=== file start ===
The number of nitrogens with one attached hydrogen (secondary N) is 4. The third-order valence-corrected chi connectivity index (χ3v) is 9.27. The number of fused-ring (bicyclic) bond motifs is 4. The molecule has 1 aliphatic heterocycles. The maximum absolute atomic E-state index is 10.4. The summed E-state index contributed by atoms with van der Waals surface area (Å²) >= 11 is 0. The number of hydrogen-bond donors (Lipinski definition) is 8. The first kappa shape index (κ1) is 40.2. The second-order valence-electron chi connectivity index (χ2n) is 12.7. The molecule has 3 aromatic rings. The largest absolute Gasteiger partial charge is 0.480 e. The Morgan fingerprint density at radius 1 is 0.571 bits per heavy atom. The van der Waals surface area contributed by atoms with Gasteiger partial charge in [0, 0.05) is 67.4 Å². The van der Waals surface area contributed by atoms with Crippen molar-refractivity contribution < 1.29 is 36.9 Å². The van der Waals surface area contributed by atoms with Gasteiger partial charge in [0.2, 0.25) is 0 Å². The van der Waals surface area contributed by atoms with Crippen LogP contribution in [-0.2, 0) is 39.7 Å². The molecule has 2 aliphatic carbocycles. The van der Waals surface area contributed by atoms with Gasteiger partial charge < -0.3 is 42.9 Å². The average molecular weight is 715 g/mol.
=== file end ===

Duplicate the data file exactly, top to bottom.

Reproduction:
The number of nitrogens with one attached hydrogen (secondary N) is 4. The third-order valence-corrected chi connectivity index (χ3v) is 9.27. The number of fused-ring (bicyclic) bond motifs is 4. The molecule has 1 aliphatic heterocycles. The maximum absolute atomic E-state index is 10.4. The summed E-state index contributed by atoms with van der Waals surface area (Å²) >= 11 is 0. The number of hydrogen-bond donors (Lipinski definition) is 8. The first kappa shape index (κ1) is 40.2. The second-order valence-electron chi connectivity index (χ2n) is 12.7. The molecule has 3 aromatic rings. The largest absolute Gasteiger partial charge is 0.480 e. The Morgan fingerprint density at radius 1 is 0.571 bits per heavy atom. The van der Waals surface area contributed by atoms with Gasteiger partial charge in [0, 0.05) is 67.4 Å². The van der Waals surface area contributed by atoms with Crippen molar-refractivity contribution < 1.29 is 36.9 Å². The van der Waals surface area contributed by atoms with Gasteiger partial charge in [0.2, 0.25) is 0 Å². The van der Waals surface area contributed by atoms with Crippen LogP contribution in [-0.2, 0) is 39.7 Å². The molecule has 2 aliphatic carbocycles. The van der Waals surface area contributed by atoms with Gasteiger partial charge < -0.3 is 42.9 Å². The average molecular weight is 715 g/mol.